If you spend any length of time at all in the healthcare industry, you’re going to be a part of your share of health fairs. They run the full spectrum of size, shape, and color. I’ve been to more than I care to remember, and I’ve seen so many people waste their company’s valuable resources by completely wasting the time they spend as a vendor at these events. So if you want to join the majority of healthcare professionals and completely suck at your next health fair, follow these handy tips:
1. Don’t invest in your display.
I mean, at all. Find a table cloth at the last minute and make sure that it’s still wrinkled from sitting the closet since your last health fair. Print up signs with no color. Don’t bring a banner with your organization’s logo on it. When you set up your display, don’t invest any thought at all into aestetics or design. Just kind of scatter your collateral material across your table and hope that people will ask you if they need specific information.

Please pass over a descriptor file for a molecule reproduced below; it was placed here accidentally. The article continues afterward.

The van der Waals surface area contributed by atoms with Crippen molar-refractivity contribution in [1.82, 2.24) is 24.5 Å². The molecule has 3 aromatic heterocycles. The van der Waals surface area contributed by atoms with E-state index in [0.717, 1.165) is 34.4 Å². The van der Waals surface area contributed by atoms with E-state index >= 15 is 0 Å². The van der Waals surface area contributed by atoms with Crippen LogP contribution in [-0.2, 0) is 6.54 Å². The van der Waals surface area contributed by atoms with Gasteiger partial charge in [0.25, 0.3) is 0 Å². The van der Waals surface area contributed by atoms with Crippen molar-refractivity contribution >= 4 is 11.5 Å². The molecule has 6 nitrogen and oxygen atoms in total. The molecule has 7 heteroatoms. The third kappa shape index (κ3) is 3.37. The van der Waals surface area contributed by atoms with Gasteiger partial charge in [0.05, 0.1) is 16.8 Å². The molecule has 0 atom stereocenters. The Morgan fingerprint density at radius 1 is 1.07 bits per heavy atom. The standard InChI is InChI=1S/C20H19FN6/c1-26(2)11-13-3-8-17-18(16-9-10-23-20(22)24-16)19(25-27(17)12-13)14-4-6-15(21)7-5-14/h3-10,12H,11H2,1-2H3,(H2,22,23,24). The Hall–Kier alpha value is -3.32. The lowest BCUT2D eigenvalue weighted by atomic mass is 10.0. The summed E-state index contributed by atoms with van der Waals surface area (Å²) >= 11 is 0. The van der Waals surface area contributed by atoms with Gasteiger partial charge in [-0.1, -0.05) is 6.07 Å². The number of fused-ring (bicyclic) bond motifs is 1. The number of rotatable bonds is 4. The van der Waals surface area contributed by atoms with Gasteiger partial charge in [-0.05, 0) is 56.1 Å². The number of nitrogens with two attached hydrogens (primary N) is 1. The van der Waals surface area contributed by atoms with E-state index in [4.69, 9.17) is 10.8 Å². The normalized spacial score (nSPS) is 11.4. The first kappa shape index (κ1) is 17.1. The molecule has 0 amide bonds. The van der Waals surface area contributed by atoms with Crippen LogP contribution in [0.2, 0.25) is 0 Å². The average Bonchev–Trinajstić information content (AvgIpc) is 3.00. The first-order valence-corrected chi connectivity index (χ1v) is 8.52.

After all, that’s why you’re at the health fair, anyway, right? You want to see the girls from your rotary club or reconnect with your golf foursome! You should make sure to ignore the hundreds of potential customers who came to the health fair to see you, and instead, focus your time on networking with people that you will see a couple hours later. At a networking event. That is designed for networking.
3. Try to sell to every person you talk to.
What better place to give a 30-minute sales presentation that in a room filled with other organizations, hundreds of visitors, and more going on than they can even keep track of? Obviously, you’re going to have all of their attention. There is no way it would be better to simply set up a time when you can meet with them privately, and offer them a small gift in thanks for the appointment. Don’t spend your time at the next health fair setting up appointments instead of trying to sell, sell, sell. There is too much possibility for success with that strategy.
4. Leave early.
I know, I know – it’s been a long day of networking and screaming your sales pitch to be heard above the noise. You’re tired. And the chances of a few people walking in when your competitors have already left aren’t that good are they? I mean, why would you want to be around when the day has quieted down and there is less to distract the last dozen visitors? Who needs the hassle? Go ahead, pack up and meet your friends for a few well-earned drinks. You didn’t need the opportunity to make more money anyway.